Bad Medicine

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Blue-eyed funk combo Bad Medicine formed in Syracuse, New York on Halloween, 1968. Guitarist/keyboardist Tom Corradino, guitarist Harry Rado, bassist Greg Johnson, and drummer Richard Clarke comprised…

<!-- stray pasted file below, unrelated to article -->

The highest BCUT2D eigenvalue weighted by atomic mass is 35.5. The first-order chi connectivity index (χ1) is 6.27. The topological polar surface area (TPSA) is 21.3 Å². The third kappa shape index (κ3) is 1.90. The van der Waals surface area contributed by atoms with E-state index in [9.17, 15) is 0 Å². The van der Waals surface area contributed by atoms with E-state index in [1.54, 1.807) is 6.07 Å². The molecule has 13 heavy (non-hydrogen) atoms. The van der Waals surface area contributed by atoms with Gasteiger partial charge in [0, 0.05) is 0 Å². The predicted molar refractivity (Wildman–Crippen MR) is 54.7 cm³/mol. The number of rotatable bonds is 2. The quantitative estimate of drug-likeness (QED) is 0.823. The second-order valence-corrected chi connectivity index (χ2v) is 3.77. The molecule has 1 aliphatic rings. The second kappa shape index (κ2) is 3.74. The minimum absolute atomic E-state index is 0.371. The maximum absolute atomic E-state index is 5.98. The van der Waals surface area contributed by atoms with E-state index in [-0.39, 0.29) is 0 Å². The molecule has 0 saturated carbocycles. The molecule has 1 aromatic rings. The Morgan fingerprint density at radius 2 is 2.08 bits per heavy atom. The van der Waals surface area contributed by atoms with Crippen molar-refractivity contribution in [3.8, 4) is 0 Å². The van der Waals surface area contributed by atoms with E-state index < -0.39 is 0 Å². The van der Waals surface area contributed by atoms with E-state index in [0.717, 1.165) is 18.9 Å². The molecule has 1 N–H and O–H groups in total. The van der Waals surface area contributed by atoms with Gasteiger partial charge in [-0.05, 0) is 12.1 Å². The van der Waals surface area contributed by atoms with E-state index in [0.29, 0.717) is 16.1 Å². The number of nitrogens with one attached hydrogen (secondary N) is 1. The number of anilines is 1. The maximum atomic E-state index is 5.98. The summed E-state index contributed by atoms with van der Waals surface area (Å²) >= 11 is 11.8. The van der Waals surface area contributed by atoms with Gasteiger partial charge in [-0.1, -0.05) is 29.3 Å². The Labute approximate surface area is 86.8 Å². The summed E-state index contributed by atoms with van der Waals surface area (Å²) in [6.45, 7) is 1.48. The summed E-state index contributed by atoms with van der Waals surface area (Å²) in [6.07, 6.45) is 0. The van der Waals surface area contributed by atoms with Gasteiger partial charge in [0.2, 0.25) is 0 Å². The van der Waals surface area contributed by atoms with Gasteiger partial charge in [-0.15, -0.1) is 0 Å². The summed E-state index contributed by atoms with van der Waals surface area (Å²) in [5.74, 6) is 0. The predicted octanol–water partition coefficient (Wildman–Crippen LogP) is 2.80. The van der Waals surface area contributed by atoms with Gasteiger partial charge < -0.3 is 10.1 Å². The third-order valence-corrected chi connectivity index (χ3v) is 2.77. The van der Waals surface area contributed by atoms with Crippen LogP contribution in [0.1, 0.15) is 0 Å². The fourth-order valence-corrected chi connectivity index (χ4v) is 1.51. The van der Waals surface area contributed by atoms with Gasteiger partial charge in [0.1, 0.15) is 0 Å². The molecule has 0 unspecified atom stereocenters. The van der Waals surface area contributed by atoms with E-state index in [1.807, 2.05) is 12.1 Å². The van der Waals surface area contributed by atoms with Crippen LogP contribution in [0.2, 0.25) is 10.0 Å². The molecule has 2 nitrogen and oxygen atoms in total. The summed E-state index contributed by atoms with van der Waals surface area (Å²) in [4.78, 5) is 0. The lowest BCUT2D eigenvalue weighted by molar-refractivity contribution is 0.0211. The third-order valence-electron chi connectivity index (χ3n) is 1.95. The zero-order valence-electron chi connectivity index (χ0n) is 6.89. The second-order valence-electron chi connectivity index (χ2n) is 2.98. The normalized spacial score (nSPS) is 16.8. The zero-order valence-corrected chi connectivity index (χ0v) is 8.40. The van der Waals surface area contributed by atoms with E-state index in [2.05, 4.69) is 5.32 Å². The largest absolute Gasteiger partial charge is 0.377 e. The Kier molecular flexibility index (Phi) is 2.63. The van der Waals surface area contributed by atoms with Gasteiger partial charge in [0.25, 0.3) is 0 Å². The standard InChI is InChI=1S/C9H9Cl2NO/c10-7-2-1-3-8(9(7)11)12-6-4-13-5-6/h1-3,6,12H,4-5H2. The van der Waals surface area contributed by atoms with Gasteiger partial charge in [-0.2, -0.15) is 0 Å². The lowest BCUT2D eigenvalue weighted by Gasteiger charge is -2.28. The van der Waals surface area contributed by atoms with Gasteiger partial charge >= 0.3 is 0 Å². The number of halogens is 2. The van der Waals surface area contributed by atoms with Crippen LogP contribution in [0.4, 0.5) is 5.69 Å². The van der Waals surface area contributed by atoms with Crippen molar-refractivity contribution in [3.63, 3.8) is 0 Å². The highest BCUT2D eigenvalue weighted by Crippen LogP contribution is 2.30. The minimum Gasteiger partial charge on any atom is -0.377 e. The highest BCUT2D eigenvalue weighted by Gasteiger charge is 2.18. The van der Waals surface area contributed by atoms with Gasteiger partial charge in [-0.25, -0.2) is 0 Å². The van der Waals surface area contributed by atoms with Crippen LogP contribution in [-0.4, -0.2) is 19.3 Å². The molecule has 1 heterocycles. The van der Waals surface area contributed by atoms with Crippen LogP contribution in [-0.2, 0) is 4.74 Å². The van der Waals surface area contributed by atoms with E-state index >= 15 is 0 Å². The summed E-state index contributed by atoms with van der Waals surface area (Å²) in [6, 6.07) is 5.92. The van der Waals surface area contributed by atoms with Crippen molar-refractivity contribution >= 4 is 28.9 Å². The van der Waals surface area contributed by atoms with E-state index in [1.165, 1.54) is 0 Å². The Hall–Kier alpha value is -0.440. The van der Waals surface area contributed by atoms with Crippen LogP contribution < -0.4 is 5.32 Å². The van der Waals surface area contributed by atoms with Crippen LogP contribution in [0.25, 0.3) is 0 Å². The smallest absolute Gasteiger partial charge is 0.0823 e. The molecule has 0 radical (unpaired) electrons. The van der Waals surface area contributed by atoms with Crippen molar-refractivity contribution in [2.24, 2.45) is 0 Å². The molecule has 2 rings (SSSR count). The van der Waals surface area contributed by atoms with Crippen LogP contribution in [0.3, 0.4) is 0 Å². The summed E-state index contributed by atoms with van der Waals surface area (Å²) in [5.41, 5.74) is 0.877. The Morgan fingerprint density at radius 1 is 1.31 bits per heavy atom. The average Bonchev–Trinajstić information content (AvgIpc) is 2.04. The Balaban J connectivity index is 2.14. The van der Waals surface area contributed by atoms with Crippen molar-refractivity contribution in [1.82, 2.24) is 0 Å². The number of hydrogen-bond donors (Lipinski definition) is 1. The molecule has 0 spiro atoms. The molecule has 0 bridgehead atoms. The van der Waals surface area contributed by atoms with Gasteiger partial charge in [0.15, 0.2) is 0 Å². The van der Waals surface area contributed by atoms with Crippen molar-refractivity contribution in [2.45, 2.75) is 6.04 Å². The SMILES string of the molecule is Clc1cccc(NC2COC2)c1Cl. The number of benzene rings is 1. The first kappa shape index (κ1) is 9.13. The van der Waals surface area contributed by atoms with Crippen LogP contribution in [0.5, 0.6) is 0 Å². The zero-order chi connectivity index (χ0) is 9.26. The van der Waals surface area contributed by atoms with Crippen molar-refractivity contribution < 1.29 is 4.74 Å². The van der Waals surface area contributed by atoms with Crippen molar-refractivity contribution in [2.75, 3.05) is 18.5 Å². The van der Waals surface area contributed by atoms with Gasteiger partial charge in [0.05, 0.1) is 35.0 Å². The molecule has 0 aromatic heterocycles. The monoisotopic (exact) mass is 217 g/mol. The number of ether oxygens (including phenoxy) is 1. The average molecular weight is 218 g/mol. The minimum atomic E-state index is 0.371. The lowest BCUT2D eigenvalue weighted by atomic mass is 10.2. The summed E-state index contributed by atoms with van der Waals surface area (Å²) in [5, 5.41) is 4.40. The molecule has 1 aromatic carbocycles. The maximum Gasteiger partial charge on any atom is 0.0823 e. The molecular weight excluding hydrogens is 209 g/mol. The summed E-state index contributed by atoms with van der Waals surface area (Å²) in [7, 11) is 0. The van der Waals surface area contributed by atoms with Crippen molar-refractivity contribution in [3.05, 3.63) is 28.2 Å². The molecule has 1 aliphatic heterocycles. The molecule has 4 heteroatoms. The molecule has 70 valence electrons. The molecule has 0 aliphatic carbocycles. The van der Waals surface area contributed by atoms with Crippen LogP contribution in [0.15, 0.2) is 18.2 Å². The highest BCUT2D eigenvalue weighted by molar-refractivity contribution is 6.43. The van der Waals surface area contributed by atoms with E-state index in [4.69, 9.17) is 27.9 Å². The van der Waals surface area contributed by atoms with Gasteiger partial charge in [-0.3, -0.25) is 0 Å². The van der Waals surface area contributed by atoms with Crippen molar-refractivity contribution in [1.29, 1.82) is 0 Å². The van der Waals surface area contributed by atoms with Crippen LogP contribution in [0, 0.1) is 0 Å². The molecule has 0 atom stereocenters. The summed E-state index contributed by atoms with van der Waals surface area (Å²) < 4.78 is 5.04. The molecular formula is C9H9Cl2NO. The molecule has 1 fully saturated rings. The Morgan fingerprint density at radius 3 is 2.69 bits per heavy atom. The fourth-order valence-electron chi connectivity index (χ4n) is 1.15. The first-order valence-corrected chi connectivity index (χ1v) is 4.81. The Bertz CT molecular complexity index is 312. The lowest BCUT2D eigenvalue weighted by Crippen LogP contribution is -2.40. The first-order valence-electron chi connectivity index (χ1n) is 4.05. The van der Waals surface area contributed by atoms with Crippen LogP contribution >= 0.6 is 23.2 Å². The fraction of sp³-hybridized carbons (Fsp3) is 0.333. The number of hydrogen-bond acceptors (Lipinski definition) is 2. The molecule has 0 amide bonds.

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Blue-eyed funk combo Bad Medicine formed in Syracuse, New York on Halloween, 1968. Guitarist/keyboardist Tom Corradino, guitarist Harry Rado, bassist Greg Johnson, and drummer Richard Clarke comprised the original lineup, with saxophonist David Morton signing on soon after. (Various singers, percussionists, and additional players briefly passed through the ranks in the years to follow, among them vocalist Michelle Sobers, whom Bad Medicine backed on several singles for Arthur Lane's Enyx Records label, among them "When the Battle Is Over.") With a dynamic live set that comprised original material, covers of contemporary R&B hits by the likes of James Brown and the Ohio Players, and blues classics popularized by Junior Wells and Howlin' Wolf, Bad Medicine built up a devout fan following across the central New York region, opening for everyone from Muddy Waters to Mitch Ryder & the Detroit Wheels. In 1970, the band released its debut single, "She's Taken All My Money," on the local Orbit label, and after signing to Enyx in 1974, Bad Medicine recorded the Lane-penned "Trespasser" -- a modern-day cult classic thanks to its inclusion on the Stones Throw label's influential Funky 16 Corners compilation; this sinister instrumental was a minor local hit but failed to catch on nationally. Bad Medicine essentially dissolved the following year after Corradino was seriously injured in an automobile accident. Over a decade later, he reunited with Rado and Clarke in the Washington, D.C.-based zydeco outfit Little Red & the Renegades.